Scientists and Citizens

Scientists and Citizens


[upbeat music]
[waves crashing] Kevin Skerl: Sleeping Bear Dunes
is a special place because of the glacial features
that are here. They’re very dramatic sand dune
systems. You know, many natural features
like rivers and streams. Research in national parks
is important to us, because these lands are
the people’s lands, and we look at the park as kind
of the nation’s laboratory. And it’s important to us
as resource managers to understand our resources
better, so that we can better protect
them. [birds chirping, water flowing] Kevin Skerl: So Dr. DeWalt’s
research is important, because often invertebrate
species are kind of left out of the picture. You know, we learn a lot
about birds and mammals. But it’s also important to understand those
parts of the food web, because we’re really looking
to manage ecosystems as a whole, and we want to see healthy
ecosystems and, you know, native species thrive
and diversity expand. [eagle chirping] R. Edward DeWalt, PhD: This is
the Crystal River at Sleeping Bear Dunes National
Lakeshore. And I study aquatic insects. The ones I’m interested in
are stoneflies, mayflies, and caddisflies. Because these are three orders
of insects that the national parks
are interested in, because they’re indicators
of water quality. And they also indicate how well
the habitat is doing. By the way, this has great
insects in it. And I’m interested in knowing
whether or not parks protect aquatic insects
at a greater rate than, say, the surrounding area.
We’d hope so. That’s one of the objectives
of national parks. And so what I’m looking
for when I come here is habitat that’s intact. [background chatter]
Male Speaker: Look at that! Go ahead and
put him in there. R. Edward DeWalt, PhD: So I want
to go to streams that have lots of natural wood
in the bottom, lots of cobble, that flow pretty fast,
that are clear and clean. And the national park helps
provide those sorts of streams,
because they protect them. In lots of places
where I’ve worked that have had volunteers
helping me. Indiana Dunes National Lakeshore
set up this volunteer network who would set my traps out
at night and at night go back out and find them and bring them
back to me and then set up a day where we’d
have volunteers come in and help sort that material. The benefit for a volunteer
helping scientists conduct science is one—
they get to learn about this great natural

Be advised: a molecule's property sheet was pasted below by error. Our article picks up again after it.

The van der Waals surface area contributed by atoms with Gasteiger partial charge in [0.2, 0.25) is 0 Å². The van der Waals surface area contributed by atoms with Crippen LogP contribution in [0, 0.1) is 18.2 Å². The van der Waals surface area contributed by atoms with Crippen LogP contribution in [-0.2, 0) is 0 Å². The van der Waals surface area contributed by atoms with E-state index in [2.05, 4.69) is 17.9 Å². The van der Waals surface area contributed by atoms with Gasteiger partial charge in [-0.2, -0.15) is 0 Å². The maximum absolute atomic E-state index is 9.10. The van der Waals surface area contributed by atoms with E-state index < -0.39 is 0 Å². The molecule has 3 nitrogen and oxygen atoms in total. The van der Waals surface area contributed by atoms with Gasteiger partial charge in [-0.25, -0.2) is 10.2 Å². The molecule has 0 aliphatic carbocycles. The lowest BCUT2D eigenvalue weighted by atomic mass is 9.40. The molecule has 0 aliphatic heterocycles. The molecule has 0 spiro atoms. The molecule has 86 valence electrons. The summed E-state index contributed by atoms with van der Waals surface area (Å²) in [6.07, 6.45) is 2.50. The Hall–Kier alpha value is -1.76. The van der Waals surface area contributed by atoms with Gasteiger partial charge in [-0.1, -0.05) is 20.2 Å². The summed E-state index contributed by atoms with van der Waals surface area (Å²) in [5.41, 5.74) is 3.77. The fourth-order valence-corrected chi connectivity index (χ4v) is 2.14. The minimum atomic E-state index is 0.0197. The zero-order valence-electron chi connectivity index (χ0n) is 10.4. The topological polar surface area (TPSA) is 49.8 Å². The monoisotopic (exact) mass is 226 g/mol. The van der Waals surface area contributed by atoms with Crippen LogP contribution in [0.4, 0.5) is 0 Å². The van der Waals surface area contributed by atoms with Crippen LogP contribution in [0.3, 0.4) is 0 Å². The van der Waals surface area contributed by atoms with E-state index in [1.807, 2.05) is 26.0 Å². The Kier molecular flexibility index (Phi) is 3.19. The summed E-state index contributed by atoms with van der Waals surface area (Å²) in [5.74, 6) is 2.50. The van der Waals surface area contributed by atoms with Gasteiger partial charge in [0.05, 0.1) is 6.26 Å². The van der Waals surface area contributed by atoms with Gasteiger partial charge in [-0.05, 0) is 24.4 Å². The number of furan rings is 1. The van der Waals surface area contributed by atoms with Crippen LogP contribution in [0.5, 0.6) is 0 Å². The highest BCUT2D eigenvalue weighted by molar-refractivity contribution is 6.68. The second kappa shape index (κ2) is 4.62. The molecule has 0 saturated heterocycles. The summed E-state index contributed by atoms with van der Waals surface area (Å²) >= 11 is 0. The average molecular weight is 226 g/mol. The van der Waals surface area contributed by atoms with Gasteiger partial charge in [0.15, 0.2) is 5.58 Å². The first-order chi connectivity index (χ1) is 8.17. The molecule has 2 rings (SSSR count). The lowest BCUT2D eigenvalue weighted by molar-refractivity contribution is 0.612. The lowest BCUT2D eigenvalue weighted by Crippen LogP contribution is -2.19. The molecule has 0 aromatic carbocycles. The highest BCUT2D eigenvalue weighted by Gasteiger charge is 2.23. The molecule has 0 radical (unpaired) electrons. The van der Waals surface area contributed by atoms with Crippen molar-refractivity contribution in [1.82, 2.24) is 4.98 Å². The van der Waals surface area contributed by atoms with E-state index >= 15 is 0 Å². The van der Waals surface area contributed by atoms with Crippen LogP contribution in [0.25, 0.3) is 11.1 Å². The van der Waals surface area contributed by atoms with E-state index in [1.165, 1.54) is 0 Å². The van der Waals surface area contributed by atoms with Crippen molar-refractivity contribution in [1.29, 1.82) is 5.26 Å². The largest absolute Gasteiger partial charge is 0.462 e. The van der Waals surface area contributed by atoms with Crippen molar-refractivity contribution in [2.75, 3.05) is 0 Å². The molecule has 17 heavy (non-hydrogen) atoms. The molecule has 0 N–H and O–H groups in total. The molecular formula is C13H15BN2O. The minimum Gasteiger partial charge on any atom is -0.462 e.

laboratory that we have. Most people would not have
any idea what occurs below the level of the water. They also will learn what
it takes to conduct science that’s useful. [background chatter] R. Edward DeWalt, PhD:
They might also decide that they like it. And I’ve had volunteers decide
to change their majors because of some of the work
they’ve done for me. It gives them some guidance
on what they might want to do
with their lives, doing something that’s really
useful to the scientists and the society in general. [background chatter] Female speaker:
…kind of like caterpillars. Victoria H. Brinson: When I went
to volunteer, I’m like— I’m thinking, oh,
maybe a nice office gig, not really going outside. But when they said “insects” I was like,
“Really? Insects?” And this was night collection.
It wasn’t daytime collection. So you have to go out at night in the middle of the forest
and collect insects, and I’m like, “What did I get
myself in to?!” [laughing] But I think that was like
a turning point in my life, I think, because being here and doing the citizen science
program actually opened up my eyes
to other ways that I could help out. And I really liked
the environment after that, and I’m like,
“You know what? “Let me just go into
environmental science. I think this is really what I
want to do.” Joy Marburger, PhD:
The Great Lakes Research and Education Center
facilitates research and better monitoring
in the Park Service, because the national parks
are important for enjoyment of the public,
and we have to manage them in order to protect
the resource. One of the ways you protect
the resource is to have better research done
on that resource. Then that research can be
conveyed to the public through citizen science. [background chatter] Joy Marburger, PhD: The public
actually gains a lot of knowledge from working
with the researcher directly. We combine all the various
research components. [background chatter] Joy Marburger, PhD: What the
tools are for the research, how it applies to management, and how to further better
science to try to do a better job at
managing our park resources. [upbeat music]

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